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Moon landing: a Hollywood blockbuster or NASA’s finest hour? (weird video)

Today, we’re taking a detour from our usual interstellar adventures to revisit a classic theory: Did NASA really land on the moon, or was it all a Hollywood spectacle? Grab your popcorn and suspend your disbelief, because this is going to be a wild ride!

Motivation for Faking the Moon Landing

Picture this: It’s the height of the Cold War, and the USA is in a heated space race with the USSR. The stakes? Nothing less than the moon itself. But there’s a problem – getting to the moon is hard. Like, really hard. So, what’s a superpower to do?

Well, according to some, NASA turned to Stanley Kubrick, the mastermind behind “2001: A Space Odyssey,” to help them fake the moon landing. Yes, you heard that right. The theory goes that the moon landing was less “one small step for man” and more “one giant leap for movie magic.”

But why would Kubrick agree to such a thing? Well, the theorists suggest a mix of artistic freedom, financial support, and a dash of good old-fashioned blackmail. Sounds like the plot of a thriller, doesn’t it?

  • Challenges of the Moon Landing

Now, let’s talk about why getting to the moon was so tricky. Ever heard of the Van Allen radiation belts? They’re these bands of high-energy particles surrounding Earth, and they’re not exactly friendly to astronauts or spacecraft.

In fact, the Van Allen belts have electrons with energies of millions of volts, which would equate to a temperature of about 10 million degrees Kelvin. That’s hotter than the surface of the sun! So, you can see why some people might think a moon landing was a bit out of reach for 1969 technology.

But as Rick Fienberg, the press officer for the American Astronomical Society, points out, these claims can be knocked on the head.

  • The Truth Behind the No Landing Theories
  1. The Flapping Flag: The American flag in the moon landing photos appears to be flapping in the wind. But wait, there’s no wind on the moon! The flag isn’t flapping; it’s a special flag designed by NASA with a horizontal rod inside to make it stick out from the flagpole. The ripple effect is due to the partially-extended rod, not the wind.
  2. The Missing Stars: The lunar sky in the moon landing photos is devoid of stars. But this isn’t because the landing was staged; it’s because the camera’s exposure was too short to capture the dimmer stars while also capturing the brightly lit lunar surface and astronauts’ space suits.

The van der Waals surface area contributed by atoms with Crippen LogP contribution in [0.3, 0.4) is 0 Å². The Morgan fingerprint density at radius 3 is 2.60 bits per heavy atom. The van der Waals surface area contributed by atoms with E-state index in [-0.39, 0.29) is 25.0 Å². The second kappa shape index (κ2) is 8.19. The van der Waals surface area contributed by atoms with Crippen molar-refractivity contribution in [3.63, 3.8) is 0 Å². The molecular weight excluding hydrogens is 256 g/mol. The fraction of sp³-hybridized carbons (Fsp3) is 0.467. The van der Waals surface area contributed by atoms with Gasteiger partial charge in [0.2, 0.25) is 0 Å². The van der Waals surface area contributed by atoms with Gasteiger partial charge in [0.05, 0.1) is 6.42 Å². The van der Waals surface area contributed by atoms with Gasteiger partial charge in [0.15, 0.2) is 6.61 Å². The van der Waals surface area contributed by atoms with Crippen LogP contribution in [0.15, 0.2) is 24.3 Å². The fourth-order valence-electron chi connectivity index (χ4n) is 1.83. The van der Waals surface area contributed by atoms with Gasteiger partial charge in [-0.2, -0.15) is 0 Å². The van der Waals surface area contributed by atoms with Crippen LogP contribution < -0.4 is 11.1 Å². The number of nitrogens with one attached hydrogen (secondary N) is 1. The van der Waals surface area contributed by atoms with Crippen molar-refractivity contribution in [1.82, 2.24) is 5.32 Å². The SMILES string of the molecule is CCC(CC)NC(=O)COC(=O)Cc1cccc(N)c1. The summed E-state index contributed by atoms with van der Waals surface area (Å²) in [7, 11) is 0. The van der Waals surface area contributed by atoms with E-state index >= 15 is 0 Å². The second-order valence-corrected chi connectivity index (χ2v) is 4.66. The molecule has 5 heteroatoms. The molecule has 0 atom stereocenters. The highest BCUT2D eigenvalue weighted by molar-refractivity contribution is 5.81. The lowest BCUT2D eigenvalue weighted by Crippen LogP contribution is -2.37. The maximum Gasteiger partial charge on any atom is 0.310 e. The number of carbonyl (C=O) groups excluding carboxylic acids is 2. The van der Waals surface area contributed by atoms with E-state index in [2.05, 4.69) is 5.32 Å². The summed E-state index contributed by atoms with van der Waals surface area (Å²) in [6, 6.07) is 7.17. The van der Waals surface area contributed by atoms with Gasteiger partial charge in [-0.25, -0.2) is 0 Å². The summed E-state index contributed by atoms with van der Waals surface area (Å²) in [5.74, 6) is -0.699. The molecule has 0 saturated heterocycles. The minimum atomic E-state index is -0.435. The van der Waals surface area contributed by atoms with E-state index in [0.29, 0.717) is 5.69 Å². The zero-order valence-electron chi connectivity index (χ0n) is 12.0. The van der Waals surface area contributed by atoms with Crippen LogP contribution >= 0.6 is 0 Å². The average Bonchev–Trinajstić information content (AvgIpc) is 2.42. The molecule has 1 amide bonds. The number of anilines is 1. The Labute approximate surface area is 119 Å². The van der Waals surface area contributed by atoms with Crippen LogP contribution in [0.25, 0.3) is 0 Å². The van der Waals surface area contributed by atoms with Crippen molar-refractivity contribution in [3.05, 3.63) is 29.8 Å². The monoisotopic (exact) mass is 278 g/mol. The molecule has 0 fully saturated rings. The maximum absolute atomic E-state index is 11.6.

3. The Odd Shadows: Some objects in the moon landing photos are visible even though they’re in shadow. This isn’t due to special Hollywood lighting; it’s because the lunar ground reflects the sun’s light, illuminating objects in the shadow.
  4. The Invisible Camera: In one photo, Armstrong is reflected in Aldrin’s visor, but he doesn’t appear to be holding a camera. That’s because the camera was mounted on the front of his suit, not held in his hands.
  5. The Kubrick Connection: Some believe Stanley Kubrick filmed the moon landing. But the only “evidence” of this has been proven to be a hoax. Kubrick’s film “2001: A Space Odyssey” looked realistic because he enlisted astronomical artists and aerospace engineers to help him, not because he filmed the moon landing.

The Reality of the Moon Landing

Despite these theories, the moon landing was a real, monumental achievement. As Fienberg points out, about 400,000 scientists, engineers, technologists, machinists, and electricians worked on the Apollo program. Keeping a secret of that magnitude for over 50 years would be no easy feat.

So, while it’s fun to entertain these theories, let’s not forget the reality: the Apollo 11 moon landing was a testament to human ingenuity and determination. And that, dear SFcrowsnest readers, is a story that truly is out of this world.

Moon landing: a Hollywood blockbuster or NASA's finest hour? (weird video)
Moon landing: a Hollywood blockbuster or NASA’s finest hour? (weird video)

ColonelFrog

Colonel Frog is a long time science fiction and fantasy fan. He loves reading novels in the field, and he also enjoys watching movies (as well as reading lots of other genre books).

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